10 Things to Know About Social Games

10 Things to Know About Social Games

Social games: They’re everywhere, so you might as well play ’em. What is a social game? Technically, any game that involves interaction with other players can be filed under the “social” breed, so that includes the likes of Monopoly and Go Fish. When we speak about social games today, however, we generally mean free-to-play titles that weave gameplay and social interaction. Some of the more popular social offerings include FarmVille by Zynga (find it on Facebook) and Pet Society by Playfish, but there are hundreds of games out there with substantial user bases. Experiment and make them your own!

If you’re just starting out with social gaming, here are ten factoids that will increase your enjoyment of the genre.

Not All Social Games Are for Kids… — Social games are often bright and cheery, but not all of them are meant for a young audience. If you’re concerned about the content in a social game, visit the game’s parent site and look for a summary of in-game content. Even if a game does not contain “adult content” specifically, there may be instances of simulated gambling and drinking.

…But Many Social Games ARE for Kids — The internet is thick with great social games and virtual worlds for children. Two good examples include Moshi Monsters and NeoPets. Social games tailored for kids are monitored, moderated, and generally offer a safe environment to play in, but if you’re a parent, it’s always a good idea to get involved with your child’s online interests. That especially applies to social games, because:

Most Social Games Are Not Rated by the ESRB — Few social games receive an official letter designation from the ESRB that warns parents about potentially offensive/violent in-game content. Often, a game’s website will warn of adult content within, though if you’re a parent, it’s best to scout out the game yourself, first.

Social Games Are Available in Many Genres — The success of Zynga’s FarmVille makes it easy to associate social gaming with farming, but there are social games available in multiple genres, and more are springing to life every day. There are social games that revolve around city building, strategy, maintaining restaurants, monster-collecting, pirates (yarr), car building and racing, and countless others. In other words, don’t automatically assume that social gaming has nothing you’d be interested in.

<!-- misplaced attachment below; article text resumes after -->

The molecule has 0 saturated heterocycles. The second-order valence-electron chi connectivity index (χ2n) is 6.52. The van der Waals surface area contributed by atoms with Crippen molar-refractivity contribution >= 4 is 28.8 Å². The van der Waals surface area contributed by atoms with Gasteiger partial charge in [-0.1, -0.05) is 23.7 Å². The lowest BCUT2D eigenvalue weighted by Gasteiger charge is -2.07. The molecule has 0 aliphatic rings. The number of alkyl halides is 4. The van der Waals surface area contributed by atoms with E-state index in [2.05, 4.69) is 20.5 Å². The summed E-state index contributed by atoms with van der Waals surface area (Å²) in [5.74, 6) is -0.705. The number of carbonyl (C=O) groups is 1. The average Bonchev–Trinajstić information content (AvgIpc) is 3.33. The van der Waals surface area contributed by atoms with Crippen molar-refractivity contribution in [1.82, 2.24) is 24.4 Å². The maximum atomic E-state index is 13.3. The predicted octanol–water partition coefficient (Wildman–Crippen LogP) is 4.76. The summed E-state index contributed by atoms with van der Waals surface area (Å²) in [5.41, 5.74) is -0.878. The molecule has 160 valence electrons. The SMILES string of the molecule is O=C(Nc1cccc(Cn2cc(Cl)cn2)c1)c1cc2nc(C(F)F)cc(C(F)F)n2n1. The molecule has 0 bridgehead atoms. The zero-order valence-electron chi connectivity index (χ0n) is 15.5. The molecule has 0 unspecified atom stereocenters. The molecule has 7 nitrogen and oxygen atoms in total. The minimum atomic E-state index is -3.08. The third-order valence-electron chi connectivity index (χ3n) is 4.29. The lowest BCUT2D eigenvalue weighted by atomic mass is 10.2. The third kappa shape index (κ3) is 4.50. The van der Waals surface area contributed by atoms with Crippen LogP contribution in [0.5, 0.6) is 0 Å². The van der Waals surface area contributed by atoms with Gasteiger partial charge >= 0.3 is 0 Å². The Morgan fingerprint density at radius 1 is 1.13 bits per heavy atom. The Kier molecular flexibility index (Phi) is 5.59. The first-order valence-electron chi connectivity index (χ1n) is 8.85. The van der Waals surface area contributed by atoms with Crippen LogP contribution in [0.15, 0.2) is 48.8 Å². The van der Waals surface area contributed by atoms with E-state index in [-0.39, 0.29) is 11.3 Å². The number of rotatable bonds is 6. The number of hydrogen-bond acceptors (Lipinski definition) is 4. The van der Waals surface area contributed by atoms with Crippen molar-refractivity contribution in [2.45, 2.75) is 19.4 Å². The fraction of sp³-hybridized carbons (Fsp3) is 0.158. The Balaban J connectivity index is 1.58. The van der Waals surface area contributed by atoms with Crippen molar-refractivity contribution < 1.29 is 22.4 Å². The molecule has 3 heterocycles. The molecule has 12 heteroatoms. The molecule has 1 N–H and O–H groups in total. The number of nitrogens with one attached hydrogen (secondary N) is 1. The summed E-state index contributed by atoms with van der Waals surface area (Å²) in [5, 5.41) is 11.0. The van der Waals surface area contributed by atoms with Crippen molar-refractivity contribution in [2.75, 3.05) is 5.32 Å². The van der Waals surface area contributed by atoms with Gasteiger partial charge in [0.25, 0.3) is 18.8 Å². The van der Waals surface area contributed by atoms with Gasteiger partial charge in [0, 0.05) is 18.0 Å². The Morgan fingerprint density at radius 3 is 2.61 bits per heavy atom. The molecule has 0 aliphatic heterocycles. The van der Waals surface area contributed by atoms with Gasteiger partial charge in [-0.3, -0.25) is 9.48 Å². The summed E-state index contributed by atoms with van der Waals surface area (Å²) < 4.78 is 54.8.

Most Social Games Offer Content via Microtransactions — Microtransactions, also known as micropayments, are the backbone of social gaming’s economy. Most social games are free-to-play, meaning it doesn’t cost you anything to sign up and play–but certain items, levels, etc, can only be unlocked for a small amount of money. The items and abilities you can unlock via microtransactions varies from game to game, so if you’re interested in something that one particular game has to offer you, read up. Rest assured the game will be only too happy to tell you what’s for sale.

Microtransactions are most commonly conducted via credit cards and sometimes through online payment services like PayPal, but those aren’t your only payment options:

Many Games Sell Pre-Paid “Cash” Cards — Next time you’re hanging out in a grocery store or a pharmacy, take a look at the gift card section. You’ll see a whole lot of colorful plastic that belongs to numerous social games. Yes, you can buy pre-paid cash cards for your favorite social games, which is an excellent option for anyone who doesn’t want to use their credit card online, or who wants to gift a youngster with a set amount of in-game money.

Social Games Can Be Played Solo, But Are A Lot More Fun With Friends — You can play social games by your lonesome, but most of them are tailored to be the most fun when your friends join in. For starters, some games will block your progression until you get a friend or “neighbor” to accompany you. In other instances, your growth and progress will proceed far faster if you have a friend at hand. Just something to keep in mind.

Don’t Limit Yourself to Facebook: Look to the App Store — So you want to play social games but aren’t cool about throwing yourself at the feet of Mark Zuckerberg to do so? Despair not. There is a sizable crop of social games on mobile platforms, especially the iPhone.

Social Games are a Great Gaming Option for Low-End PCs — Some social games are tailored to suck up your PC’s power, but many fall back on simple graphics and sound so that everyone can enjoy them. If you’re hesitant to get into PC gaming because your rig pre-dates the Obama administration, you are certain to find suitable social games as long as you have a broadband internet connection.

Play Wisely — Social games are a great way to pass the time at work–as long as you play during appropriate hours. Reserve playtime for breaks and lunch. Your farm, awesome as it may be, is not worth your livelihood. The same applies for playing at home. Don’t neglect your family, your chores, your schoolwork, or your dog.

About Nadia Oxford
Nadia is a freelance writer living in Toronto. She played her first game at four, decided games were awesome, and has maintained her position since. She writes for 1UP.com, Slide to Play, GamePro and other publications, and is About.com’s Guide to the Nintendo DS.

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